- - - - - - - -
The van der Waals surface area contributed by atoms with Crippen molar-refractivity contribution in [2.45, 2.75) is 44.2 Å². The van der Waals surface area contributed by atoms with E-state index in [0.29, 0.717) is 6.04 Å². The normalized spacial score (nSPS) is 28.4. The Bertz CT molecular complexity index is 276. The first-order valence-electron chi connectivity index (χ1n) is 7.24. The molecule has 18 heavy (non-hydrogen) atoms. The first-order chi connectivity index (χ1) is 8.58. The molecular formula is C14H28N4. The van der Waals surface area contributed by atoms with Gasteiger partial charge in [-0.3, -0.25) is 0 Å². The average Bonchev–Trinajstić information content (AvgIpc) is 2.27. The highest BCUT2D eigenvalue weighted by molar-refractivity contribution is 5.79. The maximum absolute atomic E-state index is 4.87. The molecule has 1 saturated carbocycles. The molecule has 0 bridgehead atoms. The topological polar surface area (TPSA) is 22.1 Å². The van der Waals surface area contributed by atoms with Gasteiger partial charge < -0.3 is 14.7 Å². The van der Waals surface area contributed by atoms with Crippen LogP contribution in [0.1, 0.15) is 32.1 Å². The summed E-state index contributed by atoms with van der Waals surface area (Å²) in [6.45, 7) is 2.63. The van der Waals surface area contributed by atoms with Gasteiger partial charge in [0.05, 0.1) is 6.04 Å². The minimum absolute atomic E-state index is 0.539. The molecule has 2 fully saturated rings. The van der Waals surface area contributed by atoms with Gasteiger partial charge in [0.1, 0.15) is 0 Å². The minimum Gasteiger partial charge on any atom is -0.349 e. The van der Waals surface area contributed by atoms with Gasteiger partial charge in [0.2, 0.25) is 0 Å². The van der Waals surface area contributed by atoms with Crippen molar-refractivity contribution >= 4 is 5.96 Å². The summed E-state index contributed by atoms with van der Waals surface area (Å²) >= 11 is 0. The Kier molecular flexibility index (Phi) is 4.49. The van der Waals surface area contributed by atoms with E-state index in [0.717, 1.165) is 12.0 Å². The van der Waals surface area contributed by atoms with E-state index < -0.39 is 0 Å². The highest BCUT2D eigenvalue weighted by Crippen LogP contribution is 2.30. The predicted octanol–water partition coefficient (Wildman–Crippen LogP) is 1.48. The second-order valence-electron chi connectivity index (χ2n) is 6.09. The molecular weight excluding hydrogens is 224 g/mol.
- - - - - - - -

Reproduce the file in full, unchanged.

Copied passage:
The van der Waals surface area contributed by atoms with Crippen molar-refractivity contribution in [2.45, 2.75) is 44.2 Å². The van der Waals surface area contributed by atoms with E-state index in [0.29, 0.717) is 6.04 Å². The normalized spacial score (nSPS) is 28.4. The Bertz CT molecular complexity index is 276. The first-order valence-electron chi connectivity index (χ1n) is 7.24. The molecule has 18 heavy (non-hydrogen) atoms. The first-order chi connectivity index (χ1) is 8.58. The molecular formula is C14H28N4. The van der Waals surface area contributed by atoms with Gasteiger partial charge in [-0.3, -0.25) is 0 Å². The average Bonchev–Trinajstić information content (AvgIpc) is 2.27. The highest BCUT2D eigenvalue weighted by molar-refractivity contribution is 5.79. The maximum absolute atomic E-state index is 4.87. The molecule has 1 saturated carbocycles. The molecule has 0 bridgehead atoms. The topological polar surface area (TPSA) is 22.1 Å². The van der Waals surface area contributed by atoms with Gasteiger partial charge < -0.3 is 14.7 Å². The van der Waals surface area contributed by atoms with Crippen LogP contribution in [0.1, 0.15) is 32.1 Å². The summed E-state index contributed by atoms with van der Waals surface area (Å²) in [6.45, 7) is 2.63. The van der Waals surface area contributed by atoms with Gasteiger partial charge in [0.05, 0.1) is 6.04 Å². The minimum absolute atomic E-state index is 0.539. The molecule has 2 fully saturated rings. The van der Waals surface area contributed by atoms with Gasteiger partial charge in [0.1, 0.15) is 0 Å². The minimum Gasteiger partial charge on any atom is -0.349 e. The van der Waals surface area contributed by atoms with Gasteiger partial charge in [0.2, 0.25) is 0 Å². The van der Waals surface area contributed by atoms with Crippen molar-refractivity contribution >= 4 is 5.96 Å². The summed E-state index contributed by atoms with van der Waals surface area (Å²) >= 11 is 0. The Kier molecular flexibility index (Phi) is 4.49. The van der Waals surface area contributed by atoms with E-state index in [0.717, 1.165) is 12.0 Å². The van der Waals surface area contributed by atoms with E-state index < -0.39 is 0 Å². The highest BCUT2D eigenvalue weighted by Crippen LogP contribution is 2.30. The predicted octanol–water partition coefficient (Wildman–Crippen LogP) is 1.48. The second-order valence-electron chi connectivity index (χ2n) is 6.09. The molecular weight excluding hydrogens is 224 g/mol.